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My Thyroid Is Regulated but I Still Can't Lose Weight

by
author image Sandra King
A medical writer since 1990 and successful home-based business owner for more than 14 years, Sandra King holds a Bachelor of Arts in communications. She uses her formal education, professional insight and extensive volunteer involvement to cover topics on health and fitness, pets, parenting for a lifetime, building healthy relationships, conquering business basics and developing career goals.
My Thyroid Is Regulated but I Still Can't Lose Weight
People in a fitness class on exercise balls. Photo Credit Comstock Images/Stockbyte/Getty Images

Correcting an underactive thyroid can play a role in getting the numbers on your scale moving downward, especially if you've had significant abnormalities in your thyroid function, according to the American Thyroid Association, or ATA. However, if you've seen your doctor and your thyroid levels have returned to normal but your weight isn't budging, you might need to adjust your diet and activity level to get rid of those excess pounds.

Hypothyroidism and Weight Gain

The thyroid is a tiny, butterfly-shaped gland that wraps around your windpipe and lies about midway between your chin and sternal notch at the front of your neck. It produces hormones that help cells convert oxygen and calories to energy. An underactive thyroid produces too little hormone, which causes hypothyroidism. Symptoms include dry skin and hair, constipation, confusion, low energy and weight gain of as much as 5 to 10 lbs. However, the ATA notes that those extra pounds are usually due to salt and water accumulation rather than fat storage.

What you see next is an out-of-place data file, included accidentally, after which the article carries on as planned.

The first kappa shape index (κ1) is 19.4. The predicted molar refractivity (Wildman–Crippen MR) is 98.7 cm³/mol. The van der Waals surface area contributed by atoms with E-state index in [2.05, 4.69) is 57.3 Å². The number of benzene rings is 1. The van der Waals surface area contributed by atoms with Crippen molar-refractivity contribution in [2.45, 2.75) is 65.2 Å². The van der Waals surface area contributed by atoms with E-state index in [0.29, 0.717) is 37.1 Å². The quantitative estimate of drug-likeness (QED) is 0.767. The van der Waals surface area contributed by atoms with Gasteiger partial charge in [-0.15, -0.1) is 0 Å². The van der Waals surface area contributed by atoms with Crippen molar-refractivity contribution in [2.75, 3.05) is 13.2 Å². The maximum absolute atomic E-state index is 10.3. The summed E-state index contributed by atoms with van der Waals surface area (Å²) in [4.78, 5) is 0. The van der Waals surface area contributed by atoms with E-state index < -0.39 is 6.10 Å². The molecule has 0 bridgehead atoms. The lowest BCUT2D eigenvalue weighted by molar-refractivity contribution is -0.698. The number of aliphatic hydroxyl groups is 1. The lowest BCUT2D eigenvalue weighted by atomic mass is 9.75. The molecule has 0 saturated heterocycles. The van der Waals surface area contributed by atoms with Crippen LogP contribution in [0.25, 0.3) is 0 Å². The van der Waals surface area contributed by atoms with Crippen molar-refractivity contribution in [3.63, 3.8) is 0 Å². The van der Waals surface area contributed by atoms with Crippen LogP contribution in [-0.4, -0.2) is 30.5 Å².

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Correcting Thyroid Imbalance

Thyroid replacement medication will not cure a thyroid disorder, and it may take some trial and error before your doctor gets your medication dosage correct. However, the ATA states that once your levels are normal again, any symptoms of hypothyroidism, including weight gain, should resolve. Because massive weight gain is rarely a result of hypothyroidism and not all individuals with hypothyroidism gain even small amounts of weight, the ATA also notes that if your only symptom is weight gain, it is likely not due to thyroid dysfunction.

Basics of Weight Loss

If you consume more calories in a day than you need, your body stores the excess as fat, which causes weight gain – approximately 1 lb. of fat per 3,500 extra calories. To lose 1 lb. a week, you need to reduce your calorie intake by about 500 calories per day. For many individuals, minor changes such as eliminating soda or high-calorie snacks like cookies or chips from your diet can lead to progressive weight loss.

Adding Exercise to Your Weight-Loss Plan

Routine exercise, along with a nutritious, low-calorie diet, can increase your calorie burn and keep your weight loss on track. The number of calories you burn per hour depends upon your current weight and the intensity of the exercise. A 200-lb. person burns about 700 calories per hour when jogging at 5 mph. An hour of tai chi, on the other hand, burns only 364 calories per hour if you weigh 200 lbs. Your physician can help you determine realistic weight-loss goals and identify a diet and exercise routine that fits your current health status and lifestyle.

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References

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